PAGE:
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history112lecture5 - Lecture 5 Workers in Industrializing...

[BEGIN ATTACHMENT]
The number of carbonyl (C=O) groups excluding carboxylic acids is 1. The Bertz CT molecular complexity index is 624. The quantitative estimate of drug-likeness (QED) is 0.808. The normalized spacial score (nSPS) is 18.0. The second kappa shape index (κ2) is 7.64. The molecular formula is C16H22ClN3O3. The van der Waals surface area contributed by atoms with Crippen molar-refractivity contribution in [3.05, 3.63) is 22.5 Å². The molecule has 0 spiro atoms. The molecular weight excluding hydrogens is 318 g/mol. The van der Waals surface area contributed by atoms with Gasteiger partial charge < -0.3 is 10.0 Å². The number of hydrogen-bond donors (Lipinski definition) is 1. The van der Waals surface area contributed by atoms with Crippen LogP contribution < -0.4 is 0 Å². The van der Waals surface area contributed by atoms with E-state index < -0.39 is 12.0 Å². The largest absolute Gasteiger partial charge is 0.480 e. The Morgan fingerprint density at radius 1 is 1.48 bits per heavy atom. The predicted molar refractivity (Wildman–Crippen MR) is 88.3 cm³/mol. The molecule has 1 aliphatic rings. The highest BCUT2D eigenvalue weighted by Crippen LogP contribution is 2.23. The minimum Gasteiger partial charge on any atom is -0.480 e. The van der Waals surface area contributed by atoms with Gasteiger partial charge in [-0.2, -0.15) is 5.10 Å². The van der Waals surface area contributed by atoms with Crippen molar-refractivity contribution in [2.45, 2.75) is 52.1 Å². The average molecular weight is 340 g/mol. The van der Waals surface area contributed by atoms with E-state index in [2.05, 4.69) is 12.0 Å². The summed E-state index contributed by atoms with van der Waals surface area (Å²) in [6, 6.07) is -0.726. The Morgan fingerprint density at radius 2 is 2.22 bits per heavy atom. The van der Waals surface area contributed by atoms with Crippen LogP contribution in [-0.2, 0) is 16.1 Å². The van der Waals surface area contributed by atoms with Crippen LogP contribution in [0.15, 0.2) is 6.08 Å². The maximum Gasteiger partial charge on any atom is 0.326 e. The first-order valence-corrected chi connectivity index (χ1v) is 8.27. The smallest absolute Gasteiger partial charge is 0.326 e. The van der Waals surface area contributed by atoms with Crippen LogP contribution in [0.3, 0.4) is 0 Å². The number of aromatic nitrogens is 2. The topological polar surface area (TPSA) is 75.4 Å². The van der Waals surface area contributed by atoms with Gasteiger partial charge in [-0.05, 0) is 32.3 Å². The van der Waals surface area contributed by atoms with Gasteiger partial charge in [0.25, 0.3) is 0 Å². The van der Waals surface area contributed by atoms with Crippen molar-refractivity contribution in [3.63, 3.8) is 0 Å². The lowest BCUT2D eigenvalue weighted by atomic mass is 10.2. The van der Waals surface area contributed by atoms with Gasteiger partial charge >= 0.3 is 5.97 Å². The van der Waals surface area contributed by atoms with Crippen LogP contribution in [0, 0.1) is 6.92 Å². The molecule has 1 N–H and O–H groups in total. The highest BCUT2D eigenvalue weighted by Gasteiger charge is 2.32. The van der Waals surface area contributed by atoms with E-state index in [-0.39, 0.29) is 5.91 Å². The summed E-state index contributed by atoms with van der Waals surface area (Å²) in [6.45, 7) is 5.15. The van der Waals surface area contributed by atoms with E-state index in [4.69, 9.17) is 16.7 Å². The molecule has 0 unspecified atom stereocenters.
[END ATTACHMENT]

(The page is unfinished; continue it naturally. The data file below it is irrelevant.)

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Unformatted text preview: Lecture 5: Workers in Industrializing America I. Big issues: solidarity, mobility, democracy II. What is a worker? Who counts? III. Sources of working­class diversity IV. Sources of working­class unity V. Collective Action: Strikes, Demands for Leisure VI. The Rise of Labor Unions: Knights of Labor, American Federation of Labor, Industrial Workers of the World Please sit according to the Seating Chart. Discussion Sections today, Th and Fr. Paper # 3 (based on the “Thought Questions” on Study Guide 3 posted on blackboard under “Assignments”) due at the beginning of section. Upcoming: First “formal paper” next week and Exam the following week. Extra Credit Opportunity: Lecture: “Civil Rights on Film,” on Thursday, September 10 at 3:30 pm in Davis 209. If you attend and write a short response paper (1­2 pages) you will be eligible for Extra Credit (of 1­4 points). Other Announcements Other Announcements ► ► ► ► Lecture 1­4 outlines are posted under “Course Documents” on the combined blackboard site, HIST 112, Sections 001­ 009. Today’s lecture will be posted by Friday. Remember to submit your paper to “Safe Assign.” The link is always below the Study Guide. So this week the link for submission is directly below Study Guide # 3 under the “Assignments” link. Please enter blackboard using Internet Explorer or Google Chrome. I apologize for the problems that some of you continue to have. Please note that the syllabus is posted on Blackboard under “Course Information.” One minute Questionnaire: Section 3. Some of you wanted to know more about how political “machines” operated. This week’s Document 19­5 provides a good example. Important Paper Comment Important Paper Comment ► Safe assign shows that some of you are directly drawing from sources other than the Documents in the Reader. We’d prefer that you stick to analysis of the documents. If you wish to quote another source, you do need to provide a citation for it. ► Also, Safe Assign shows if parts of your paper overlap with another student in our class, so please be sure that your work is your own. Big Questions for This Week’s Big Questions for This Week’s Lecture and Readings ► Social Mobility: can someone born into the working­class rise into the middle or even upper class? ► Solidarity: do working people owe each other support? ► How free is free?: Slavery is illegal but some forms of labor seem to have elements of unfreedom? ► How does the reality of class affect American ideals? What is class? Why did it matter? What is class? Why did it matter? ► ► ► ► ► Does the United States have distinct classes? 19th century big shift from the feeling that most Americans were “producers” to the view that the country was divided into distinct classes with opposing interests. In the late 19th century, there was an increasing sense of division between rich and poor. A question people asked: what is the solution to the “labor problem”? Does the government have a role in solving this problem? Many forms of labor did not seem entirely “free”: contract labor (Document 19­4); Domestic Servants; “wage slavery” Who is a Worker? Who is a Worker? ► What is the Working Class? Women Wage­Earners Women Wage­Earners Agricultural Workers Agricultural Workers Working­class diversity in the Gilded Working­class diversity in the Gilded Age ► new technologies created new jobs ► new management techniques ► immigration and in­migration ► skilled workers forced into wage earning (by 1870, 70% of workers are employees) ► working­class racism, ethnocentrism, and gender bias all exacerbated divisions New Immigrants New Immigrants The Anti­Chinese Movement in CA The Anti­Chinese Movement in CA In 1885, in Wyoming, In 1885, in Wyoming, European immigrant mine workers rioted against Chinese workers (who were paid less than white workers and who had historically been recruited as strikebreakers), killing 28 Chinese miners and destroying 75 of their homes. Sources of Unity Sources of Unity ► ► ► ► ► ► ► ► ► “Producerism” concern about the fate of “free labor” and fear of “wage slavery” workers control of production­­opposition to “scientific management” Workers often often resorted to collective action ­­37,000 strikes involving 7 mill. between 1881 and 1905 Strike of 1877–significance (national unity) Collective action included “weapons of the weak”: boycotts, quitting, work slowdowns, sabotage shock of industrialization working­class culture of unity and solidarity (i.e. “treating” at the saloon) A boycott poster A boycott poster National Strikes National Strikes 1894 Pullman Strike 1894 Pullman Strike Seattle “General Strike” of 1919 Seattle “General Strike” of 1919 1916 Labor Day Parade 1916 Labor Day Parade First Labor Day Parade­1886 First Labor Day Parade­1886 Demands for Leisure Demands for Leisure ► ► Popularity of the “Eight­Hour Movement” Workers demanded “8 hours for work, 8 hours for rest, and 8 hours for what we will” Cheap Amusements: Coney Island, Cheap Amusements: Coney Island, 1903 Luna Park, Coney Island, 1903 Luna Park, Coney Island, 1903 The Rise of Labor Unions The Rise of Labor Unions ► Knights of Labor, 1869­1890s ► 1st national union: 800,000 Open ended membership ► Terence Powderly Former shopkeeper Mayor of Scranton, PA American Federation of Labor, 1886­ American Federation of Labor, 1886­ present (now AFL­CIO) ► Samuel Gompers ► cigarmaker ► Skilled workers ► “bread and butter unionism” Industrial Workers of the World, Industrial Workers of the World, 1905­WWI ► Big Bill Haywood ► Miner ► Small but militant Believed that workers And employers had “nothing in common” Haymarket Riot (Chicago 1886) and Haymarket Riot (Chicago 1886) and the Fear of Working­Class Revolution Haymarket: Seemed to suggest that the “labor Haymarket: Seemed to suggest that the “labor problem” might turn violent and even Revolutionary The Haymarket “Martyrs” The Haymarket “Martyrs” ...